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Out & About: Randolph student theater company overcomes disaster with all-audio ‘Titanic’ musical

  • Jay Swartz in character and costume as Frederick Fleet, Titanic's lookout, aboard Shelburne Museum's steamship Ticonderoga. Image by Bob Eddy. Image by Bob Eddy

Valley News Staff Writer
Published: 4/7/2021 9:29:16 PM
Modified: 4/7/2021 9:29:13 PM

RANDOLPH — The students in Randolph Union Middle/High School’s theater program, Encore Theater Company, wanted to perform a spring musical.

“Going into this year I wasn’t actually anticipating having a theater program,” said Xavier Olmstead, a senior. “I expected COVID wouldn’t allow us to do any work.”

While the theater group had performed a virtual radio play last fall, a musical would be a whole new challenge.

At first, this seemed like a tall order during the COVID-19 pandemic. The school is using the stage area as classroom space to better accommodate social distancing and other protocols. So Randolph Union teachers Brian Rainville and Jennifer Moore put their heads together to think of how the department could do a virtual, audio-only production.

“The kids were really clear: They’ve lost a lot,” Rainville said. “It was really clear talking with them that they wanted a musical.”

The result of that effort — which included students, alumni and community members — will come to fruition April 12 to 15 when people can stream their production of Titanic: The Musical for $9. All proceeds will benefit youth theater programs.

The link to the show, which will be available for 48 hours after a ticket is purchased, can be found at

“I think it’s really nice. I personally don’t care if it’s a musical or just a show,” Olmstead said. “I just like interacting with everyone there and building all those relationships. It’s such a great community.”

How they got to that point is a story in and of itself. It involved finding the right show, recruiting alumni from around the country and then pulling it all together.

How do you perform a musical without the sets, costumes and props that sometimes feel just as much part of the show as the writing and music?

“Consensus was Titanic stood on its own,” Rainville said. “The score and script were strong enough.”

There were challenges, such as finding a way to perform and record the score, because it was not safe to gather an orchestra together. On a whim, Rainville reached out to Mat Eisenstein, Titanic’s original Broadway pianist, who played and recorded the tracks in his living room for them.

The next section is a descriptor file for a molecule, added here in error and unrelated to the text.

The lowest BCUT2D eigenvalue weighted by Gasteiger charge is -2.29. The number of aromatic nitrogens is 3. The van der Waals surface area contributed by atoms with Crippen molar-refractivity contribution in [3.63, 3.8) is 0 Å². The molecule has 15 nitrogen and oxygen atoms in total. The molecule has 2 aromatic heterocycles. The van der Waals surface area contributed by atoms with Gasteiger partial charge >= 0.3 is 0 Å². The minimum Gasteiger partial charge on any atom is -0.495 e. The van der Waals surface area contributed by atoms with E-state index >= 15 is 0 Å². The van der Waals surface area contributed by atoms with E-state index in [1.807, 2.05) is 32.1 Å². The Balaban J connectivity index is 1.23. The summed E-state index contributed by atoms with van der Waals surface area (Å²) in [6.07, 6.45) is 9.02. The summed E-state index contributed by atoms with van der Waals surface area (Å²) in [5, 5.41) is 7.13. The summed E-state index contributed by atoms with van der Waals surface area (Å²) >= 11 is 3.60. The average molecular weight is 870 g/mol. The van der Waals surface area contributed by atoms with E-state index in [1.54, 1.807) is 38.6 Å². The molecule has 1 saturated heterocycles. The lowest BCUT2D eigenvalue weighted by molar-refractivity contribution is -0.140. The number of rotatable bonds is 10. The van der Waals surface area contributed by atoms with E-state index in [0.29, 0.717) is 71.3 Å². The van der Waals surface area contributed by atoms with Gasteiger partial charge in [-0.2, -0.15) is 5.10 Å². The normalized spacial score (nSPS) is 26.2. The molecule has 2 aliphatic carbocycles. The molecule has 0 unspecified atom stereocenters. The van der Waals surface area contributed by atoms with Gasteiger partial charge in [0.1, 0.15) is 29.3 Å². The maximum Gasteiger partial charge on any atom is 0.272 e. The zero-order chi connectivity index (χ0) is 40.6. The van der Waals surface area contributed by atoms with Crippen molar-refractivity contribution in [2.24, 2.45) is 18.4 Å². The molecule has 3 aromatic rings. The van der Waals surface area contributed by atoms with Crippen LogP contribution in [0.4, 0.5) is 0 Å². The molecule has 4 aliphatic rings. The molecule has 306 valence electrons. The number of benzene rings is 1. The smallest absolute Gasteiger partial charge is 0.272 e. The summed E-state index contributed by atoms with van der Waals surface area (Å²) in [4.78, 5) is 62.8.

“The kids and I were so moved because this project could have — and we knew this going in — this entire project could have gone off the rails at so many points,” Rainville said.

A virtual rehearsal schedule that would work for all time zones where alumni lived was created. The Shelburne Museum’s Ticonderoga steamship was offered up for publicity photos. Students who usually took on tech roles, including Olmstead, pivoted to acting.

“I wasn’t expecting to have as many speaking lines and I did, and do as much acting as I was doing,” said Olmstead, who plays the role of Irish emigrant and narrator Jim Farrell. While memorizing lines was stressful at times, “it was mostly fun.”

The speaking parts were recorded over Google Meet, so the actors could play off each other’s lines.

The singing was more challenging. Over video chat, groups singing is nearly impossible as the loudest voice blocks out all the rest. So the players sang their parts separately and audio engineer Vincent Freeman, of Randolph’s Underground Studio, layered them all together to create each track.

“How many times can amazing people support the work that your kids are doing?” Rainville asked. “This has been so moving because no one looked at us and said, ‘Hey guys, you’re out of your league there.’ Everyone said, ‘Yeah, we want to help you do this.’ ”

The show cost around $5,000 to put together and involved more than 35 people.

“The collaboration, the problem solving, the teamwork, the support of each other was magnificent,” Rainville said.

And it provided kids with a bright spot in what has been a challenging year.

“I think it is as important for a student committed to the arts to be able to sing, to be able to dance, to be able to act as it is as vital for a soccer player,” Rainville said. “This is part of young people’s identities that we need to recognize and celebrate and make sure there are opportunities.”

Liz Sauchelli can be reached at or 603-727-3221.

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